This film is set during that period and it has to be said it gets its look and vibe spot on. It’s a shame it wasn’t released until 1998, as otherwise it might well be remembered fondly in the same way as many real 80s films from that period are now. Maybe having a gay lead character in a teen drama would have been a bit too subversive for mainstream US cinema at that time. After all, gay people (including lesbians) are obviously the 80s equivalent of Islamic State, hell bend on destroying the status quo of everything everyone else holds dear. This film follows the same basic story as most coming-of-age films do, (but with added gay angst). It’s well made, well-acted and at times it’s genuinely touching; (i.e. it’s got scenes that are hanky-friendly). The ending is a bit jarring though and felt a bit out of line with the rest of the film. Maybe I just wanted more of a traditional, happy conclusion; (I think I must be going soft or something). For a movie about a young gay guy and the New Romantic scene in general, everyone really does come across as very typical and real. It would have been so easy for it to features lots of caricatures. Well worth watching.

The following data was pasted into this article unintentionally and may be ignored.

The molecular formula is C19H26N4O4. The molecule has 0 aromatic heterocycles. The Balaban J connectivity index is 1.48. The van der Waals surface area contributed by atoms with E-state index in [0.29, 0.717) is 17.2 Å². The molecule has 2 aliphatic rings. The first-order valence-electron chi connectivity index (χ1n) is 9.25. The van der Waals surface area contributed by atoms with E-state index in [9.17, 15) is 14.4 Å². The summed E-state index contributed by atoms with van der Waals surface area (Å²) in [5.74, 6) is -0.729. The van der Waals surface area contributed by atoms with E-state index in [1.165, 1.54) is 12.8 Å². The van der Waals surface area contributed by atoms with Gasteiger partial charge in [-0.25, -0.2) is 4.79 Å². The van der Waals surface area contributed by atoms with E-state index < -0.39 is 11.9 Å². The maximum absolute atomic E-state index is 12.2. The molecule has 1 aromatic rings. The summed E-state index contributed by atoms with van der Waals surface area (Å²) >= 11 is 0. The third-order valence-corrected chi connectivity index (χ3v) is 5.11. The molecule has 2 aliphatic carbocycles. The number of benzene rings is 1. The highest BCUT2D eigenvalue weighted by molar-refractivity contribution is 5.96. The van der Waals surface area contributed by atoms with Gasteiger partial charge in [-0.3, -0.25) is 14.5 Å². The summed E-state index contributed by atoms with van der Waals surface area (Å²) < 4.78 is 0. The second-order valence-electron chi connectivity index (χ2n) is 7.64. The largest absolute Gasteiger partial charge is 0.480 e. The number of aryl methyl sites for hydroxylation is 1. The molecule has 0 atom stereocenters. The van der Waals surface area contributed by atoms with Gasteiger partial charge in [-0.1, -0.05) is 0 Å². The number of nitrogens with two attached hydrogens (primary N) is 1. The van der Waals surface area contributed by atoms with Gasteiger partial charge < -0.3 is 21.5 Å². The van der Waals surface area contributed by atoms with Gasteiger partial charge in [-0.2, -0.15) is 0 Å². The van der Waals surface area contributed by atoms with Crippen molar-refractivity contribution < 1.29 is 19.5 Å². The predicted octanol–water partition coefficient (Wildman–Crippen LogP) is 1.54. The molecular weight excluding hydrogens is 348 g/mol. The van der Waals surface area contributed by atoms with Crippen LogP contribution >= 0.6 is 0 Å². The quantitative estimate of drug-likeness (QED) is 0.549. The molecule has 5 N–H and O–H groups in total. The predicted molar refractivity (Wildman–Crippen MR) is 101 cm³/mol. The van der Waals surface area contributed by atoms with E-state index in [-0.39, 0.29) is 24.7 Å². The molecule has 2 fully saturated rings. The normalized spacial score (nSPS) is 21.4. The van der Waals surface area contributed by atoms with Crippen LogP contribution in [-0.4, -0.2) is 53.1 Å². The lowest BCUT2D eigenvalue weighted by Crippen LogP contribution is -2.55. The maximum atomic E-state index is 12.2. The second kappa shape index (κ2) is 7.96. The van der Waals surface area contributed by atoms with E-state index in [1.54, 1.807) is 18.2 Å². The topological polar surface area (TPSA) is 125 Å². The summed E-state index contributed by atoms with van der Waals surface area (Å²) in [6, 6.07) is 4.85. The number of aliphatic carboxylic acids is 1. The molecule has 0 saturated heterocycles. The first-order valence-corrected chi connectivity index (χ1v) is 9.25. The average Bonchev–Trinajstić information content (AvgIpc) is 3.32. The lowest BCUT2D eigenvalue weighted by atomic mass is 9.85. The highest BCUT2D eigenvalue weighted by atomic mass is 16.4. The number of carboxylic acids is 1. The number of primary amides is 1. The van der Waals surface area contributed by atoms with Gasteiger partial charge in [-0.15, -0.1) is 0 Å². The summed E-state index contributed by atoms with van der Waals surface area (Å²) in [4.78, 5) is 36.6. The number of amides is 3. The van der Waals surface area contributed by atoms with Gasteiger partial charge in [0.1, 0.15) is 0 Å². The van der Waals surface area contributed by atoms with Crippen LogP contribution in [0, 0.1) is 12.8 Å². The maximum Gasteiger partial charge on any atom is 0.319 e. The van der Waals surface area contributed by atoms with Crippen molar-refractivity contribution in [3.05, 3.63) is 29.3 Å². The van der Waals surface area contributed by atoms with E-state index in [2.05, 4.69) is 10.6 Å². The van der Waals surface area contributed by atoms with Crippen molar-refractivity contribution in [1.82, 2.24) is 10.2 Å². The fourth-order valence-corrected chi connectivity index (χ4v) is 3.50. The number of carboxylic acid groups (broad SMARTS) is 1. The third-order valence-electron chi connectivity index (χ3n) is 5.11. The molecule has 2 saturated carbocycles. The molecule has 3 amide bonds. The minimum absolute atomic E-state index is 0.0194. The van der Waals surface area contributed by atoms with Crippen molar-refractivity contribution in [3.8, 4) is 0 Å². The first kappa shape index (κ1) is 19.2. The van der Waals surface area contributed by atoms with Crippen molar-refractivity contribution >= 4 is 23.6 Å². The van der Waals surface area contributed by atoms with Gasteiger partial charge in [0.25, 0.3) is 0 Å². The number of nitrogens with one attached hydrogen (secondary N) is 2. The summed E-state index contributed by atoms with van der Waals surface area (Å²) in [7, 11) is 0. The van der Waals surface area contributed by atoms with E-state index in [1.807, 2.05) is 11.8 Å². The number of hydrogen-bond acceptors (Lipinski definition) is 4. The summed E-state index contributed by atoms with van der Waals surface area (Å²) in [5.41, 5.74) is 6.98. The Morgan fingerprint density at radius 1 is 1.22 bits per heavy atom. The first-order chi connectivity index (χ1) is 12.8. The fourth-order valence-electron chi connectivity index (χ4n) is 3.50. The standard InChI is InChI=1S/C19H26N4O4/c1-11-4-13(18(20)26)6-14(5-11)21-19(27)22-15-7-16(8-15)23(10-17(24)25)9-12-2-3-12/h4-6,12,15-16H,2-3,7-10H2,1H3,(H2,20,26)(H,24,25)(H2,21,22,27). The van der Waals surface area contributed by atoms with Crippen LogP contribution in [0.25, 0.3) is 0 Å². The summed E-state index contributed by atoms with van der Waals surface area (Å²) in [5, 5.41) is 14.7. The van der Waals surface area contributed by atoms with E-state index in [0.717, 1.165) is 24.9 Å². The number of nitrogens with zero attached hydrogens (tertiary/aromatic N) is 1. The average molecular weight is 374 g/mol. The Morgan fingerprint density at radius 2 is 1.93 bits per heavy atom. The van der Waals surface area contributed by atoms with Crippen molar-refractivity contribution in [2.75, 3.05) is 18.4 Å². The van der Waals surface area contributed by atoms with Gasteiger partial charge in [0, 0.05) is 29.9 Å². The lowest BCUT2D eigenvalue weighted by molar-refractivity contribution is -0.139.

This is a movie that majors on its soundtrack and with a long playlist of bona fide 80s hits, it contributes significantly to making the film what it is. I was pleased to find out that despite my declining years and way too many gigs, my ears are still good enough to hear Jimmy Somerville’s singing.
The trailer’s a solid effort.
Movie Weather Forecast. Warm, dry and sunny throughout.
Recommended for fast-food restaurant workers, New Romantics and any teenagers thinking of coming out.
No cats, chainsaws or decapitations.
Top badass moment? There isn’t one. Normally this is a sign of a potentially crappy movie, one filled with horrible characters, or one I was too drunk or tired when I watched it to remember properly now, but in this case it’s really a reflection of a lot of normal people doing their best. That in itself is badass.